The same image has come unbidden to my mind every day this past week:
I am either in the basket of a hot air balloon or, more oddly, I AM the basket of a hot air balloon. My perspective is downward. I'm just a few feet off the ground, which is not too alarming, but the ropes that should tether me safely to it have come loose.
Am I floating away? Am I trying to land? I'm not sure, but I know instinctively that the ropes should not be untied. I need them to serve as tethers; I need them to keep me connected to the ground.
I spent the first part of this Friday night past in despondency. Nothing much had happened, but the weight of two weeks' worth of bad news piled upon bad news finally took its toll. Jeff Sessions had been revealed as the attorney general in the cabinet of the president-elect. All I knew about him was what I remembered from an article written a month before in which he, a United States senator, declared that a man grabbing a woman's genitals wasn't really sexual assault.
When my husband came home I was sitting at the table with my head in my hands.
"I feel dead inside." I declared, still staring at the table. "Of course what he said doesn't matter to the next president. How could that kind of statement matter to a man who actually assaulted women? How can we live in a world where such a man will be the next president? How is that is even possible"
Matt rubbed my shoulder and listened as I continued to speak, up to the point where I said, "Everything seems upside down to me. I feel lost." At that, he gave me some badly needed straight talk that helped pull me out of my gloom:
"Of course you feel lost. You've been stuck in the house all week being blasted with Donald Trump news on Facebook. You need to get out and connect with real people again."
And with that, he helped me make dinner and I started to come back to life.
I know what the first rope is, the first truth that will tether me and keep me grounded in a season that frequently sends me reeling: Call it community or something else, I--we--were created for real life lived with the real, flesh-and-blood people in our homes, our streets, with those we see at school and places of worship, in the grocery store and at the bank.
Reductivism is tempting and all too possible in online engagement: my family, friends and colleagues become the sum of their opinions and images.
I become the sum of my opinions and images.
Real life is less particular, less intense; opinions are but one sliver of the complex pie of shared existence. That which connects us--food, children, weather, holidays--that is the stuff that dominates our days and unites flesh-and-blood neighbours and friends with each other.
I can see myself again in the balloon, looking down, taking hold of a rope: flesh-and-blood, rooted existence in this space and this time. Here I am. Here are my people. Here is my place. And it is good.
I tie the rope to the ground.
I began reading Lewis Carroll's Alice's Adventures in Wonderland a few weeks ago. I found a mint-condition copy at a thrift store and bought it because my daughter loves the shorter version we have in the house, and because it seemed odd that I had never read the original before.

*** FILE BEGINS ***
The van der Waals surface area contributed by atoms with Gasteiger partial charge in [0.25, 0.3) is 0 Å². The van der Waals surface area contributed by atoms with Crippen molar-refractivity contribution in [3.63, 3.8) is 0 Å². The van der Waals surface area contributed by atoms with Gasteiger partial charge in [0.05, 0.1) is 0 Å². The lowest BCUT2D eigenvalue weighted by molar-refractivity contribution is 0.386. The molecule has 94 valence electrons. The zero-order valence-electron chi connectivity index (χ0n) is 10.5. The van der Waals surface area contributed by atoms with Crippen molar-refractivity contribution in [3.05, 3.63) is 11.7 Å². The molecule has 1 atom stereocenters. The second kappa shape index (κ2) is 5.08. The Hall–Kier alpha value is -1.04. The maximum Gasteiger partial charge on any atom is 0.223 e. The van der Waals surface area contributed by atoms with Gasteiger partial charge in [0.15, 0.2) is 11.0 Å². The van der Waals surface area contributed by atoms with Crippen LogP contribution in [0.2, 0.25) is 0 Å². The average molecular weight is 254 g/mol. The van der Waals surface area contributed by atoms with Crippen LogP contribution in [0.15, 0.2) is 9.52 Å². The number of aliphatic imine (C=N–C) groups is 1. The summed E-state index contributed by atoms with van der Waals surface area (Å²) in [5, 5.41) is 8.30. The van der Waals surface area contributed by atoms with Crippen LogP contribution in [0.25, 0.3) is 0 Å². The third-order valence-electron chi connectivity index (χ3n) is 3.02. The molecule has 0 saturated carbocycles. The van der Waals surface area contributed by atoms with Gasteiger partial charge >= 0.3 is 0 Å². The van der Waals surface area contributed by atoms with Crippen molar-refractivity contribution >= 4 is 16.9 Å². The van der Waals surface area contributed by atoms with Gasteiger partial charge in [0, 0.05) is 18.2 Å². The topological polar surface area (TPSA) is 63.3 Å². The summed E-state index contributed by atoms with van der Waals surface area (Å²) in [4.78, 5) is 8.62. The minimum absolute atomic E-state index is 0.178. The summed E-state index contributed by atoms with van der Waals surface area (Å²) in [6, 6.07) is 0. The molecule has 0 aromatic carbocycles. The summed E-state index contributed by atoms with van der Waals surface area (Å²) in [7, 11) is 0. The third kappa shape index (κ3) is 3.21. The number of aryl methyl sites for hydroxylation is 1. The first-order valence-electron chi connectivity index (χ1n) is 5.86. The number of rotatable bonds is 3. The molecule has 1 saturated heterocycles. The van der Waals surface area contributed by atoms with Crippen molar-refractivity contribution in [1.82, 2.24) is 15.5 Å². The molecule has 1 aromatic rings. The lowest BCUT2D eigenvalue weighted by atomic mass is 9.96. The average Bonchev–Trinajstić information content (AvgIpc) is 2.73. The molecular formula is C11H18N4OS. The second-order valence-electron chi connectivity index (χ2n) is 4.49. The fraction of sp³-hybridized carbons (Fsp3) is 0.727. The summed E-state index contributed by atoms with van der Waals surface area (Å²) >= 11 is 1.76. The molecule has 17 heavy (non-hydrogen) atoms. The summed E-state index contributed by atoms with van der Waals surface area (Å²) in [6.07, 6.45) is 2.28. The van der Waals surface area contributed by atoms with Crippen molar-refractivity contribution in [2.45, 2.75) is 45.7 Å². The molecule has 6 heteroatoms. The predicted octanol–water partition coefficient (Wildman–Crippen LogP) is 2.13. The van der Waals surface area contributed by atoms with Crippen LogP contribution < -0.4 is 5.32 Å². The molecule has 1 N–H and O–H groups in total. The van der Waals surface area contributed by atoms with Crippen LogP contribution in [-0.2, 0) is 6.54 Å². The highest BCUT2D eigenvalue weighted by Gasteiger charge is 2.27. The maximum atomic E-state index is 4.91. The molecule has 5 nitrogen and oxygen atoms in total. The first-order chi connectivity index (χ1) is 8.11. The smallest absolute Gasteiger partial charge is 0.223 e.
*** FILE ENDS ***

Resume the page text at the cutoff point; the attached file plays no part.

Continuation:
I'm finding it a serendipitous guidebook, as classic fiction often is for me. All that Alice knows must be altered, to make way for the wisdom necessary to navigate the strange Wonderland world. This is a world where a girl can fall hundreds or thousands of feet and not be harmed, where rabbits talk and worry about punctuality. It is precisely in the bizarre that Alice discovers her bravery, bravery she hopes to take with her back to her real home in the real world.
Speaking the truth has become an act of bravery for me. It doesn't feel like it initially, but it always does afterward. Speaking the truth about sexual assault. Speaking the truth about PTSD. Speaking the truth about God intersecting with my life (or me intersecting with His, as it's probably more accurate to say). Speaking about the first two subjects, necessary as it feels at the time, gets paid for afterwards by me and, to a degree, my family. There is a reason "spilling your guts" is so appropriate an idiom for the act.
But it does something else, and this relates to community, too. Throughout this past year I have had people who have experienced similar events--sexual assault, faith displacement, PTSD--reach out to me. Sometimes they share what they have experienced; sometimes it is as simple as, "you helped me put my story into words." That, far more than the act of writing, helps heal what is broken within me. When people reach out to me, I reach back--and when we join hands (metaphorically or physically) something inside whispers, "Yes. Good. This is the way it is supposed to be."
I am looking down again at the ground, one rope tied and the remaining three corners of the basket rocking dangerously in the wind. I throw down a second rope and someone--I cannot see who--tethers it to the ground for me.
I will keep choosing to speak the truth. I will not give into cowardice. I will not appease and please through silence and whimsy.
I will tell the truth. And so, the second rope is tied.
On Sunday morning, Matt woke up fighting a bit of the cold that my children have all passed around to each other.
"I don't want to go to church today," he said as he reached into the cupboard for his coffee mug.
"It's Christ the King Sunday!" I exclaimed. "I would DIE if I didn't go to church today."